The poet employs dream technique in which he identifies himself with his wife physically


            “I dreamed one day

            that face my own, yet hers

            with my own nowhere

            to be found; lost; cut

            loose like my dragnet



            He thinks of his situation like that of androgynous God Nataraja (“half woman half man contained in a common body”) balancing stillness in the middle of dynamic dance (a duel as the poet calls). The poet finds himself in a similar state balancing himself between diverse backgrounds of his own and his wife, the present and the past (“still there a drying net on the mountain.”).


            Coming back to reality and world of wakefulness he finds his wife sleeping calmly undisturbed by her past.


            “My wife’s face still fast

            asleep, blessed as by

            butterfly, snake, shiprope

            and grandmother’s other


            by my only love’s only

            insatiable envy.”


            A blessing indeed indicating a similar approach for the poet also to follow. Real love transcends differences and affords calm composure.




            “Of Mothers, among other things” is one of the most touching poems bringing out the poet’s enduring relationship with his mother. The pitiable condition of an aged mother is impressively presented with the deft touch of an imagistic painter.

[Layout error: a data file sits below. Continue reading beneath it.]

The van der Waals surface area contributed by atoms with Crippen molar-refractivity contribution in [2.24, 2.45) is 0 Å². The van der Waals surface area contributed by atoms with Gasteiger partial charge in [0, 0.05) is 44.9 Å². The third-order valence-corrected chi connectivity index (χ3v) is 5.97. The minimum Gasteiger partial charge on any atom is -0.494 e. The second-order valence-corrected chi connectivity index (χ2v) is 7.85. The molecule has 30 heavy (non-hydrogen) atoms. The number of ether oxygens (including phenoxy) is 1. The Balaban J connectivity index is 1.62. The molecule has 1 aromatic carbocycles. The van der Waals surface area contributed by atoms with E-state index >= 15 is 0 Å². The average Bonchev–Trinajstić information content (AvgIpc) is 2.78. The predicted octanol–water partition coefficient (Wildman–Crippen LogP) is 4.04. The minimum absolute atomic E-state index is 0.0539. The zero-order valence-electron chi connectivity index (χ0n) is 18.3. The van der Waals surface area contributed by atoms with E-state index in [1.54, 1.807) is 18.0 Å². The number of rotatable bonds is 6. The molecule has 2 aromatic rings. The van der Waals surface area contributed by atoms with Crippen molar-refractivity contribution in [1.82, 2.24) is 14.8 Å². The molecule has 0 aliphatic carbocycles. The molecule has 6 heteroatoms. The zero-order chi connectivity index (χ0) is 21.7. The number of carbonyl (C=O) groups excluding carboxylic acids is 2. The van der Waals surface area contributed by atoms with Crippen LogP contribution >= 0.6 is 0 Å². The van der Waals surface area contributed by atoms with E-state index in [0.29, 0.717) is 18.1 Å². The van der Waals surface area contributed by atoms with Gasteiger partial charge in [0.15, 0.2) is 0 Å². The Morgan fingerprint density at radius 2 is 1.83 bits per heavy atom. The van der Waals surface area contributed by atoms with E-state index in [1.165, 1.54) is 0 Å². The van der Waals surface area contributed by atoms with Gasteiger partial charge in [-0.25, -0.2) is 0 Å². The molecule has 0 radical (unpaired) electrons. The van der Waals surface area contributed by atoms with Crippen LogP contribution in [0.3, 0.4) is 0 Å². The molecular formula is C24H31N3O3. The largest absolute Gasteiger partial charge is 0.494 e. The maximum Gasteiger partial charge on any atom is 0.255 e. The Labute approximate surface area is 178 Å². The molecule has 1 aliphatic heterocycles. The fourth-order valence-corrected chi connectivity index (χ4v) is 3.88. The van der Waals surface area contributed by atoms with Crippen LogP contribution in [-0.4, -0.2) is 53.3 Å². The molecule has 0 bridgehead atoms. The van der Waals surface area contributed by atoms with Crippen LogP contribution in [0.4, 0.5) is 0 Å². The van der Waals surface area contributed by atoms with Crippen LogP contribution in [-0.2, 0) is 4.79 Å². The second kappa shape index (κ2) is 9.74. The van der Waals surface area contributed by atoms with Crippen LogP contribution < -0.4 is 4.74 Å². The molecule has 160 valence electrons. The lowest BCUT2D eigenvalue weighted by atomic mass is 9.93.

“Her hands are a wet eagle’s

            two black pink-crinkled feat,

            one talon crippled in a garden­-

            trap set for a mouse. Her sarees

            do not cling; they hang, loose

            feather of a one time wing.”


            The poet’s nostalgic memory, dried up like a “twisted blackbone tree” recalls the rosy picture of his mother in her youth, active and caring for her children.”



            “From her earnings three diamonds

            splash a handful of needles

            and I see my mother run back

            from rain to the crying cradles.”


            The rain broke the tree-tasselled light into rays. The rain may suggest the changing fortunes of life. The effect of age enfeebled his mother who looked like a lean wet eagle. Her fingers became disabled and too weak to pick up a grain of rice from the kitchen floor. This pitiable condition affected the poet so much that he felt his tongue dried up like a parchment tasting of bark in his mouth.